An Inconvenient Truth, directed by Davis Guggenheim, running
approx 100 mins, rated PG (Australia & US), U (UK), G (Canada &
When Al Gore was addressing US Congress on 21 March 2007, insisting
that global warming is a “planetary emergency” that requires urgent
government action, he was accused of being of a “movie star”. Gore
replied, a little awkwardly, “I’m no star. It’s just a slide show.”
It must be the most famous slide show in history.
That slide show was made into a film, An
Inconvenient Truth, playing at film festivals and theatres
throughout 2006, and now the DVD is available. It occurred to me that
this slide show and film are terrific models of communication and
remarkable examples of plain language in action.
As a film, An Inconvenient Truth
is a slick and very convincing documentary. When I first saw it in June
2006, it seemed to be the first step in Al Gore’s next presidential
campaign. But Gore says he’s not interested in that – not now, anyway.
Whatever people may think about the accuracy of the data he presents,
even his critics agree that potentially dry, technical material is
presented in an interesting and entertaining way – in language and
visuals that most can understand.
There’s no denying that this is a comprehensive collection of data
about global warming. It’s polished, but not too polished. In the film,
Gore estimates that he’s given the presentation 1000 times since 1989,
yet he retains a quirky professorial air, pacing and pointing and
fiddling with the technology. Gore’s method, though sometimes
passionate, is a million miles from the frenzied style of Michael Moore
(Bowling for Columbine, 2002, Fahrenheit 9/11, ( 2004). The LA
Times called it a “straightforward, but quietly devastating film”.
The film expands on the slide show by showing Gore schlepping his bags
and being patted down at airports across America and around the world.
In between segments of his presentation we see snippets of Gore’s
private life. We hear that he learned about climate change from
professors at college and that it became a life-long passion. We also
learn how the tragedies of losing his sister to lung cancer, and nearly
losing his 6-year-old in an accident, and of course his failure to
become President, have galvanised him in his current crusade. So the
film is not all facts and figures about global warming. Director
Guggenheim has said that in this way the movie became the story of “how
he first learned about it, how he became obsessed with it, and at
moments how he felt derailed”.
In the early days, Gore used to give his slide show using 3 projectors
and a ladder. After he joined the board of Apple, he enlisted a few
engineers and computerised his presentation, using Keynote, Apple’s presentation
So how does it rate as a piece of plain language communication? I have
First, as a presentation:
1. Gore goes somewhat overboard with the graphs – at one stage I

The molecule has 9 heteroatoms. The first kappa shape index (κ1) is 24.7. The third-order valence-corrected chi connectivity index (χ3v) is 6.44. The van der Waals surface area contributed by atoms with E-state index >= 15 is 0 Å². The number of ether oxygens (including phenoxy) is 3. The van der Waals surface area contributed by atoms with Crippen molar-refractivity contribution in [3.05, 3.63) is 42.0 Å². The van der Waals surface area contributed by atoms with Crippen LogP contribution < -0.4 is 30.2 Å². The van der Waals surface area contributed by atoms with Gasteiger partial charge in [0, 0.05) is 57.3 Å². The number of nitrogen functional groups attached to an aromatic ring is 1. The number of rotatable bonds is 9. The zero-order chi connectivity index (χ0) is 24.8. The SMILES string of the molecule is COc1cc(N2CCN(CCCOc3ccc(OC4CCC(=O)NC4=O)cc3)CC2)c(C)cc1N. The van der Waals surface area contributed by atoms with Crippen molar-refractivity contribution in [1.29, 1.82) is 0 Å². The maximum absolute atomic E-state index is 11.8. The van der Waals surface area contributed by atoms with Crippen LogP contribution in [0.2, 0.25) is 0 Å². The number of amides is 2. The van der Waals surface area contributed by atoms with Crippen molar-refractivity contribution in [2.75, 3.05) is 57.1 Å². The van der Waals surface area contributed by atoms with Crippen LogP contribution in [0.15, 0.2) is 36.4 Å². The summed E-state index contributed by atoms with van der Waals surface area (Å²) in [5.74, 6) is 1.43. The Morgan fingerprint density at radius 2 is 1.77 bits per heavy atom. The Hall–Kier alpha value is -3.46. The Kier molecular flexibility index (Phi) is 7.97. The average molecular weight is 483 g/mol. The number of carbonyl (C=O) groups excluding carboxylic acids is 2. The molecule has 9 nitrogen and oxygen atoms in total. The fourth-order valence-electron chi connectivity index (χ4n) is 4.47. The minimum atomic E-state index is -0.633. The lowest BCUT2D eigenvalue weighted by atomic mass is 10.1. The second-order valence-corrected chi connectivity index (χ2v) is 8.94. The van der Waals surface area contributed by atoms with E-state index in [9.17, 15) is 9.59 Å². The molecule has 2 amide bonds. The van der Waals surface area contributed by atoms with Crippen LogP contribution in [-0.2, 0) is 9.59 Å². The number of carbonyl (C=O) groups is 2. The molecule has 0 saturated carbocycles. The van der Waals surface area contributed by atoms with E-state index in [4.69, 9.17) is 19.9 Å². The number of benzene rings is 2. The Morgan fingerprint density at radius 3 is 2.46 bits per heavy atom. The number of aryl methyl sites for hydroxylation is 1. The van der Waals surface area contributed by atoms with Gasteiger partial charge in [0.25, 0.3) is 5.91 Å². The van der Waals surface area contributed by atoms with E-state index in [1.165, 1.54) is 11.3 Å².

couldn’t work out what a particular graph […] was showing, and the film
didn’t actually explain it. Possibly the most powerful moment in the
film is when he mounts a hydraulic lift with pointer in hand and
ascends, following the line of a graph showing the climb of carbon
dioxide of the chart. It’s breathtaking, but, ironically, it also shows
how a physical demonstration is more powerful than any graph.
2. Some of the labelling is misleading……. And most of the captions are
in All Caps, which we know are harder to read for most people.
3. Gore skims over a couple of points – important ones [….] – without
giving the evidence to back them up. This is quite significant as he
prides himself on the fact that he has all the scientific evidence in
4. Gore doesn’t actually bring all his points to a conclusion with any
practical call to action – it is left to the filmmakers to do that……
5. Gore makes the point that global warming is a moral issue – a
question of ethics. This is his “killer point”. And yet everything he
says, every point he makes, indicates that it is a matter of life and
death – a matter of the survival of the human race itself, to say
nothing of millions of individual people. So, ironically, I think this
actually weakened his argument for the need practical action. It moves
the argument from the concrete, the pragmatic and the self-serving to
the abstract and philosophical and the selfless.
Next, as a film:
6. Particularly at the beginning, the film seems a little confused (who
are these people?).
7. Its past as a multimedia presentation is too obvious. Too many
graphics are distancing, and the effect is not very filmic.
8. The film makers seem to have gotten too close and fallen in love
with the subjects of their documentary: Gore and global warming. So
objectivity is lost, and that diminishes the power of the message.
But these criticisms do not diminish the overall power of this filmed
presentation as an effective communication of complex facts.
The most memorable image? A polar bear swimming endlessly in search of
an ice floe. And the most memorable quote? “Political will is a
“removing obstacles to understanding and misconceptions”.
Lawyer and plain language writing consultant